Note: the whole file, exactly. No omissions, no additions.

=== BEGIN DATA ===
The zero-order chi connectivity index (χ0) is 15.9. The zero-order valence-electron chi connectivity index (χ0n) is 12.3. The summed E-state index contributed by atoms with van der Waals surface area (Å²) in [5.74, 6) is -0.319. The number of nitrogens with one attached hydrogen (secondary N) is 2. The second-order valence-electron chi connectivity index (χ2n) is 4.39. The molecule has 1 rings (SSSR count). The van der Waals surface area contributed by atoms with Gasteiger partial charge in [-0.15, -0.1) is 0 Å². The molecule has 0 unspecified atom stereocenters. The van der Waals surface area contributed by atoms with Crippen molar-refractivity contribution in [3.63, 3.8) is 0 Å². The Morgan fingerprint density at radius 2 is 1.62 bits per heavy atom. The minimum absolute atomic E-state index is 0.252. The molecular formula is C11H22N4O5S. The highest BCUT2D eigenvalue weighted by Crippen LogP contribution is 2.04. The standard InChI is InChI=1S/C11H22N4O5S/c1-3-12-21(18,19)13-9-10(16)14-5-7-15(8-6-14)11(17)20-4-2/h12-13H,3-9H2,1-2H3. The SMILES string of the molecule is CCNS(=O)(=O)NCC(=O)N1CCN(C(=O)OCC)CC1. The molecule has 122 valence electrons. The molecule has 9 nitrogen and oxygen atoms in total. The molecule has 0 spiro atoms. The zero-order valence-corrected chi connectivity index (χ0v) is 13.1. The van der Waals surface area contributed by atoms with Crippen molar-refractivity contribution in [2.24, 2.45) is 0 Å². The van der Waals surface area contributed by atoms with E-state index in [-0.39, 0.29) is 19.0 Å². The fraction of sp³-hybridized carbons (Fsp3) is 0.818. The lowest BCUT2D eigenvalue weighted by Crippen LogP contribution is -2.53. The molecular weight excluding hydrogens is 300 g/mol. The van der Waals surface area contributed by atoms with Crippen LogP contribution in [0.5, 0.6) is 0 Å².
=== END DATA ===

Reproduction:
The zero-order chi connectivity index (χ0) is 15.9. The zero-order valence-electron chi connectivity index (χ0n) is 12.3. The summed E-state index contributed by atoms with van der Waals surface area (Å²) in [5.74, 6) is -0.319. The number of nitrogens with one attached hydrogen (secondary N) is 2. The second-order valence-electron chi connectivity index (χ2n) is 4.39. The molecule has 1 rings (SSSR count). The van der Waals surface area contributed by atoms with Gasteiger partial charge in [-0.15, -0.1) is 0 Å². The molecule has 0 unspecified atom stereocenters. The van der Waals surface area contributed by atoms with Crippen molar-refractivity contribution in [3.63, 3.8) is 0 Å². The Morgan fingerprint density at radius 2 is 1.62 bits per heavy atom. The minimum absolute atomic E-state index is 0.252. The molecular formula is C11H22N4O5S. The highest BCUT2D eigenvalue weighted by Crippen LogP contribution is 2.04. The standard InChI is InChI=1S/C11H22N4O5S/c1-3-12-21(18,19)13-9-10(16)14-5-7-15(8-6-14)11(17)20-4-2/h12-13H,3-9H2,1-2H3. The SMILES string of the molecule is CCNS(=O)(=O)NCC(=O)N1CCN(C(=O)OCC)CC1. The molecule has 122 valence electrons. The molecule has 9 nitrogen and oxygen atoms in total. The molecule has 0 spiro atoms. The zero-order valence-corrected chi connectivity index (χ0v) is 13.1. The van der Waals surface area contributed by atoms with Crippen molar-refractivity contribution in [2.24, 2.45) is 0 Å². The van der Waals surface area contributed by atoms with E-state index in [-0.39, 0.29) is 19.0 Å². The fraction of sp³-hybridized carbons (Fsp3) is 0.818. The lowest BCUT2D eigenvalue weighted by Crippen LogP contribution is -2.53. The molecular weight excluding hydrogens is 300 g/mol. The van der Waals surface area contributed by atoms with Crippen LogP contribution in [0.5, 0.6) is 0 Å².